Speaking of awesome, the "Muavenet", created by the students from ITU, has to be one of the greatest pieces of engineering I have seen from undergraduate students. There team did a fantastic job, and had to have their boat shipped here all the way from Turkey!

The Mighty Grill, and a Little Introspection - 12:00 pm

Normally lunch is not blog-worthy. However, there were two things that I thought noteworthy enough for a brief mention.

First of all, there was this amazing looking grill:
.... it was awesome.

Second, there was this fun little activity for the local kids in the neighborhood where each of them got to build their own small solar boat using a kit, and they raced them around the loading area while the teams had lunch.
I bring this up because it reminds me of one of the reasons I do so much for Solar Splash. At the end of the day, once all of our tools are packed away I am often so embroiled by the immediate competition that I lose sight of what this whole competition is really about.

Sure, we do research and testing and technical documentation, but at the end of the day this competition isn't really about the technical advances we come up with. This competition is about getting students interested in Science and Engineering and allowing them the opportunity to explore those interests in the context of sustainable engineering. By showing students that they can use their talents to not only do fun and challenging work, but to also provide solutions which will better the environment, you open up channels for the type of innovation that will drive the future of energy and sustainability.

While the little event that was held may have no impact what-so-ever, there exists a part in me that truly believes that competitions like this have the ability to make a difference. If introducing students to solar energy applications causes at least 1 or 2 of those people to seriously pursue a career in sustainable engineering, I will have accomplished more to help the environment than I could ever do via my 4 years in college.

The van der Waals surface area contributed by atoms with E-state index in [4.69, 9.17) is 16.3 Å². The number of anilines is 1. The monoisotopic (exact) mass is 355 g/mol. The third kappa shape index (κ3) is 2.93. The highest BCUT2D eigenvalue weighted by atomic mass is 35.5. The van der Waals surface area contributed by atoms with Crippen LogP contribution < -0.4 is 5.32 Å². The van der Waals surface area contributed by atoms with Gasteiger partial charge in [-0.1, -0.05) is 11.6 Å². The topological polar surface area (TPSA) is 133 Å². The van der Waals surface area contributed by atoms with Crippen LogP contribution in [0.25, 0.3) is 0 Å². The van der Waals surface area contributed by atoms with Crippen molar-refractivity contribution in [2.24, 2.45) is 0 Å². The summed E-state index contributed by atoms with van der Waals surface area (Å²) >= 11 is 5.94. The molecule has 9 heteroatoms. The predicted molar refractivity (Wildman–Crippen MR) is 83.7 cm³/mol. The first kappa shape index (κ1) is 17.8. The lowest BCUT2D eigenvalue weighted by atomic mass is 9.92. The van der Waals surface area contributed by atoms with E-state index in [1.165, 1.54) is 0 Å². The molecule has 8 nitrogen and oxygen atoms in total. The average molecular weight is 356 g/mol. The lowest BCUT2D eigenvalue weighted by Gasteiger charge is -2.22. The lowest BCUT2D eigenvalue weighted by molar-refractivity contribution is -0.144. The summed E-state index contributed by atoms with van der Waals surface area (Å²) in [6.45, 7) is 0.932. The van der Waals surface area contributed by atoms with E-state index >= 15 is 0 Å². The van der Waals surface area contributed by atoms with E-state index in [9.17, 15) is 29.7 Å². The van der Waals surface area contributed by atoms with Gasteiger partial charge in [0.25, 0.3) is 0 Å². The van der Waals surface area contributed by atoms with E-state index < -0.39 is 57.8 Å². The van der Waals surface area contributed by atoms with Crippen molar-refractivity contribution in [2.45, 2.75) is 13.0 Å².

Idealistic, I know, but for what it's worth it at least made me momentarily happy and gave me the motivation to continue my endless struggle with our endurance configuration. After all, we're back on the water at 1:30 for the second heat!

Captain Riddhi Takes the Heat - 1:30 pm

Back in the water now, and with a new skipper too! Riddhi Roy, our resident sophomore chemistry major took to the open waters as our driver for the second endurance race. After lining up with the rest of the pack, they were off, and Riddhi was well on her way.
Our performance this heat basically mirrored that of our previous heat, so no new surprises there. Overall we garnered around 20 laps total, between our two heats. Our drivers were ok and nothing broke, which for 4 hours of racing was impressive. Our final heat was cut 5 mins short on account of a depleted auxiliary battery, but our backup will serve us fine for tomorrow.
Endurance is a very fun event, and it was great to see so many engineering visions come to life.

We got our "Official" picture taken after the endurance race, although no official picture is complete without all of our other members who spent so much of their time working on this project. This picture is not complete without you.

Overall, the Endurance was less than we had hoped for, on account of our panels and lower drive train. We still gained valuable information, and a lot of our newer systems were performing well for themselves. With the lessons we have learned here, we should be able to carry forward an excellent set of goals and directions for development next year.

On the plus side, tomorrow is the next round of Sprint heats, and we aren't going to give this one up, that's for sure.
No battery terminal is going to stop us this time.

We're working as hard as we can to get you updates, so hang in there and keep an eye out for the final verdict over the next day or two.

Till next time,
- Mark

1 comment:

Solar Panels said...

Thank you for sharing that experience and your assessment of how it went. I believe you have made a great start and I'll be looking forward to your next update.
Kudos to you guys! :)